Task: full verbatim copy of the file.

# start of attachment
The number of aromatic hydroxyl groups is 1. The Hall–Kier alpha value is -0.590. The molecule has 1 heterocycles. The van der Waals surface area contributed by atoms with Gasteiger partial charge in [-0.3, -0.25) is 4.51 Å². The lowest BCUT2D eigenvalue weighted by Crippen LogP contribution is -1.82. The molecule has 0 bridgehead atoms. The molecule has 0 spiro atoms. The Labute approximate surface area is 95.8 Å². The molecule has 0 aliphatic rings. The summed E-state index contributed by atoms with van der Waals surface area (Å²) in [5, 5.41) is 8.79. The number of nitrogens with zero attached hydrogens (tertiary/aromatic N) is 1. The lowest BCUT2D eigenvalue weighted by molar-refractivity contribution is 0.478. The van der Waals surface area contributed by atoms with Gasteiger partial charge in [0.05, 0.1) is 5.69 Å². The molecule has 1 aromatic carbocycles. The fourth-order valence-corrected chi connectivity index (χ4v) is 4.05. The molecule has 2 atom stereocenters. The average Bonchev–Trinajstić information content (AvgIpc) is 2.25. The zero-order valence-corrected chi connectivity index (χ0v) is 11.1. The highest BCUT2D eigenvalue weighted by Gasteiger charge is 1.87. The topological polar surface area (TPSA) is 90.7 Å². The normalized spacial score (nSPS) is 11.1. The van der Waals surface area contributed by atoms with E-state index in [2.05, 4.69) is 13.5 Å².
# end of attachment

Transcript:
The number of aromatic hydroxyl groups is 1. The Hall–Kier alpha value is -0.590. The molecule has 1 heterocycles. The van der Waals surface area contributed by atoms with Gasteiger partial charge in [-0.3, -0.25) is 4.51 Å². The lowest BCUT2D eigenvalue weighted by Crippen LogP contribution is -1.82. The molecule has 0 bridgehead atoms. The molecule has 0 spiro atoms. The Labute approximate surface area is 95.8 Å². The molecule has 0 aliphatic rings. The summed E-state index contributed by atoms with van der Waals surface area (Å²) in [5, 5.41) is 8.79. The number of nitrogens with zero attached hydrogens (tertiary/aromatic N) is 1. The lowest BCUT2D eigenvalue weighted by molar-refractivity contribution is 0.478. The van der Waals surface area contributed by atoms with Gasteiger partial charge in [0.05, 0.1) is 5.69 Å². The molecule has 1 aromatic carbocycles. The fourth-order valence-corrected chi connectivity index (χ4v) is 4.05. The molecule has 2 atom stereocenters. The average Bonchev–Trinajstić information content (AvgIpc) is 2.25. The zero-order valence-corrected chi connectivity index (χ0v) is 11.1. The highest BCUT2D eigenvalue weighted by Gasteiger charge is 1.87. The topological polar surface area (TPSA) is 90.7 Å². The normalized spacial score (nSPS) is 11.1. The van der Waals surface area contributed by atoms with E-state index in [2.05, 4.69) is 13.5 Å².